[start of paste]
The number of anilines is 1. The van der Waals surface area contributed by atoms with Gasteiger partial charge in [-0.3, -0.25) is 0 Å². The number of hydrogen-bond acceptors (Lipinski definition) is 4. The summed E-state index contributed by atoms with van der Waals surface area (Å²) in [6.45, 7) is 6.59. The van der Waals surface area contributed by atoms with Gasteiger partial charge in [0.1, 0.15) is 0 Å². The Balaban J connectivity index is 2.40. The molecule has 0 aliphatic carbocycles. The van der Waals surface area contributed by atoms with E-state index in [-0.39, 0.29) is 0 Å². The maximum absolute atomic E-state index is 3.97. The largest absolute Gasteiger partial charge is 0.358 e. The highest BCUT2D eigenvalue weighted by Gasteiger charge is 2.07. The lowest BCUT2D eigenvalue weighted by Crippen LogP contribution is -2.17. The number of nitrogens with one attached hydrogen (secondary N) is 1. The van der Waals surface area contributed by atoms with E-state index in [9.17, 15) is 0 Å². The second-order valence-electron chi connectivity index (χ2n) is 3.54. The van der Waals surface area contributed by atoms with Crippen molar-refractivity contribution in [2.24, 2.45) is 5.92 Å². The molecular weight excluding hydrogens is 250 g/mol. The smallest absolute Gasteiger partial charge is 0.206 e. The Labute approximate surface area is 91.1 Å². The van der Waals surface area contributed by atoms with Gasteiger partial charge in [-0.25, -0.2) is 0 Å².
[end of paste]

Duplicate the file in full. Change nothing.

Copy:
The number of anilines is 1. The van der Waals surface area contributed by atoms with Gasteiger partial charge in [-0.3, -0.25) is 0 Å². The number of hydrogen-bond acceptors (Lipinski definition) is 4. The summed E-state index contributed by atoms with van der Waals surface area (Å²) in [6.45, 7) is 6.59. The van der Waals surface area contributed by atoms with Gasteiger partial charge in [0.1, 0.15) is 0 Å². The Balaban J connectivity index is 2.40. The molecule has 0 aliphatic carbocycles. The van der Waals surface area contributed by atoms with E-state index in [-0.39, 0.29) is 0 Å². The maximum absolute atomic E-state index is 3.97. The largest absolute Gasteiger partial charge is 0.358 e. The highest BCUT2D eigenvalue weighted by Gasteiger charge is 2.07. The lowest BCUT2D eigenvalue weighted by Crippen LogP contribution is -2.17. The number of nitrogens with one attached hydrogen (secondary N) is 1. The van der Waals surface area contributed by atoms with E-state index in [9.17, 15) is 0 Å². The second-order valence-electron chi connectivity index (χ2n) is 3.54. The van der Waals surface area contributed by atoms with Crippen molar-refractivity contribution in [2.24, 2.45) is 5.92 Å². The molecular weight excluding hydrogens is 250 g/mol. The smallest absolute Gasteiger partial charge is 0.206 e. The Labute approximate surface area is 91.1 Å². The van der Waals surface area contributed by atoms with Gasteiger partial charge in [-0.25, -0.2) is 0 Å².